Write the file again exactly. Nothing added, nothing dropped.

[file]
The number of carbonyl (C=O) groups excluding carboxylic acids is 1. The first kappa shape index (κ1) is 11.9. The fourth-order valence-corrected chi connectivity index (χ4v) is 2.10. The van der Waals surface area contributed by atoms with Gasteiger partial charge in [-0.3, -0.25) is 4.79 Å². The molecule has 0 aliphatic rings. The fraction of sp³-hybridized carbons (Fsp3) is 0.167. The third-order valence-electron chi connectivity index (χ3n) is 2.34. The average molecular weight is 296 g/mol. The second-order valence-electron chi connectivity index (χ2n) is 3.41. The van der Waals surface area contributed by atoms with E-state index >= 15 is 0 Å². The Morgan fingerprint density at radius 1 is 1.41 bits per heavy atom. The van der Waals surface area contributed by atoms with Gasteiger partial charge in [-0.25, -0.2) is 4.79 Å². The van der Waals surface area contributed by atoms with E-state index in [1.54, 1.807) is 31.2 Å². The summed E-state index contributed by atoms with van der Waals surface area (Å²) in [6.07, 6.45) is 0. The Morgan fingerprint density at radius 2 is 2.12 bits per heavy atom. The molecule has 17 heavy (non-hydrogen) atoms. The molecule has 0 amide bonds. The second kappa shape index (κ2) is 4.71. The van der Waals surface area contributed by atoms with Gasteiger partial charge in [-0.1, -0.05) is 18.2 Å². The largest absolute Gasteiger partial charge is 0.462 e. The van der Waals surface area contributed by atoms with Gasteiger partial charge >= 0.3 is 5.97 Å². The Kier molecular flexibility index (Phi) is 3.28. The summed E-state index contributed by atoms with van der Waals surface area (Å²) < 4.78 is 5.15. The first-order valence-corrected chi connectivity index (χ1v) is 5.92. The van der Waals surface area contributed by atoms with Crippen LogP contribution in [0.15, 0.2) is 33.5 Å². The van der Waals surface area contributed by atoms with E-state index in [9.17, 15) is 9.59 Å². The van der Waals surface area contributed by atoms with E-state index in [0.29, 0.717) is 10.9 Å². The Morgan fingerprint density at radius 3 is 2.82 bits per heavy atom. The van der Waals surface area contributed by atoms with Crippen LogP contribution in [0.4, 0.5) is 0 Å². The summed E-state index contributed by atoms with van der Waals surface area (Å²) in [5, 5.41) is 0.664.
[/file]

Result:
The number of carbonyl (C=O) groups excluding carboxylic acids is 1. The first kappa shape index (κ1) is 11.9. The fourth-order valence-corrected chi connectivity index (χ4v) is 2.10. The van der Waals surface area contributed by atoms with Gasteiger partial charge in [-0.3, -0.25) is 4.79 Å². The molecule has 0 aliphatic rings. The fraction of sp³-hybridized carbons (Fsp3) is 0.167. The third-order valence-electron chi connectivity index (χ3n) is 2.34. The average molecular weight is 296 g/mol. The second-order valence-electron chi connectivity index (χ2n) is 3.41. The van der Waals surface area contributed by atoms with E-state index >= 15 is 0 Å². The Morgan fingerprint density at radius 1 is 1.41 bits per heavy atom. The van der Waals surface area contributed by atoms with Gasteiger partial charge in [-0.25, -0.2) is 4.79 Å². The van der Waals surface area contributed by atoms with E-state index in [1.54, 1.807) is 31.2 Å². The summed E-state index contributed by atoms with van der Waals surface area (Å²) in [6.07, 6.45) is 0. The Morgan fingerprint density at radius 2 is 2.12 bits per heavy atom. The molecule has 17 heavy (non-hydrogen) atoms. The molecule has 0 amide bonds. The second kappa shape index (κ2) is 4.71. The van der Waals surface area contributed by atoms with Gasteiger partial charge in [-0.1, -0.05) is 18.2 Å². The largest absolute Gasteiger partial charge is 0.462 e. The van der Waals surface area contributed by atoms with Gasteiger partial charge >= 0.3 is 5.97 Å². The Kier molecular flexibility index (Phi) is 3.28. The summed E-state index contributed by atoms with van der Waals surface area (Å²) < 4.78 is 5.15. The first-order valence-corrected chi connectivity index (χ1v) is 5.92. The van der Waals surface area contributed by atoms with Crippen LogP contribution in [0.15, 0.2) is 33.5 Å². The van der Waals surface area contributed by atoms with E-state index in [9.17, 15) is 9.59 Å². The van der Waals surface area contributed by atoms with E-state index in [0.29, 0.717) is 10.9 Å². The Morgan fingerprint density at radius 3 is 2.82 bits per heavy atom. The van der Waals surface area contributed by atoms with Crippen LogP contribution in [0.4, 0.5) is 0 Å². The summed E-state index contributed by atoms with van der Waals surface area (Å²) in [5, 5.41) is 0.664.